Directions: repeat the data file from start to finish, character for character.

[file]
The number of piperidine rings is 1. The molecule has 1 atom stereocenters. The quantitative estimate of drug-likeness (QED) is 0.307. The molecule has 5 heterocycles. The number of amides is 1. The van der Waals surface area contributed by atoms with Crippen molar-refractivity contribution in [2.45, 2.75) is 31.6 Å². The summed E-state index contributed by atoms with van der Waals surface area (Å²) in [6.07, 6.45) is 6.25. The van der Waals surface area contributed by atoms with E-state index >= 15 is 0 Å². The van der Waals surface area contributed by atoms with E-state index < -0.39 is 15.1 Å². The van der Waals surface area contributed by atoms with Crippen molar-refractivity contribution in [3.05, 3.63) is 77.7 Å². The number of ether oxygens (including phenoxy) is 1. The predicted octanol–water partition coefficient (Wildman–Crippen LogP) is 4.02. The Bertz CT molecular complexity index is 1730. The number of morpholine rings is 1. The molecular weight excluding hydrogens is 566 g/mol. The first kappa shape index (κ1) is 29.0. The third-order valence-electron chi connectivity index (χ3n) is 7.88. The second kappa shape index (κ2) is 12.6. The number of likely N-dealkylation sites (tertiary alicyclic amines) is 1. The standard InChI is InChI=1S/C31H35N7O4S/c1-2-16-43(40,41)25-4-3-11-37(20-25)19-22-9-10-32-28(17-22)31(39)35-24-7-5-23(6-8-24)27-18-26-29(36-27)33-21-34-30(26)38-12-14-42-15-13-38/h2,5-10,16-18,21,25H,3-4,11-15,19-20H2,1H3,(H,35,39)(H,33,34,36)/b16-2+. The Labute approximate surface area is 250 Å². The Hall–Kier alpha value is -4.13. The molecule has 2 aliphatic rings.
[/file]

The number of piperidine rings is 1. The molecule has 1 atom stereocenters. The quantitative estimate of drug-likeness (QED) is 0.307. The molecule has 5 heterocycles. The number of amides is 1. The van der Waals surface area contributed by atoms with Crippen molar-refractivity contribution in [2.45, 2.75) is 31.6 Å². The summed E-state index contributed by atoms with van der Waals surface area (Å²) in [6.07, 6.45) is 6.25. The van der Waals surface area contributed by atoms with E-state index >= 15 is 0 Å². The van der Waals surface area contributed by atoms with E-state index < -0.39 is 15.1 Å². The van der Waals surface area contributed by atoms with Crippen molar-refractivity contribution in [3.05, 3.63) is 77.7 Å². The number of ether oxygens (including phenoxy) is 1. The predicted octanol–water partition coefficient (Wildman–Crippen LogP) is 4.02. The Bertz CT molecular complexity index is 1730. The number of morpholine rings is 1. The molecular weight excluding hydrogens is 566 g/mol. The first kappa shape index (κ1) is 29.0. The third-order valence-electron chi connectivity index (χ3n) is 7.88. The second kappa shape index (κ2) is 12.6. The number of likely N-dealkylation sites (tertiary alicyclic amines) is 1. The standard InChI is InChI=1S/C31H35N7O4S/c1-2-16-43(40,41)25-4-3-11-37(20-25)19-22-9-10-32-28(17-22)31(39)35-24-7-5-23(6-8-24)27-18-26-29(36-27)33-21-34-30(26)38-12-14-42-15-13-38/h2,5-10,16-18,21,25H,3-4,11-15,19-20H2,1H3,(H,35,39)(H,33,34,36)/b16-2+. The Labute approximate surface area is 250 Å². The Hall–Kier alpha value is -4.13. The molecule has 2 aliphatic rings.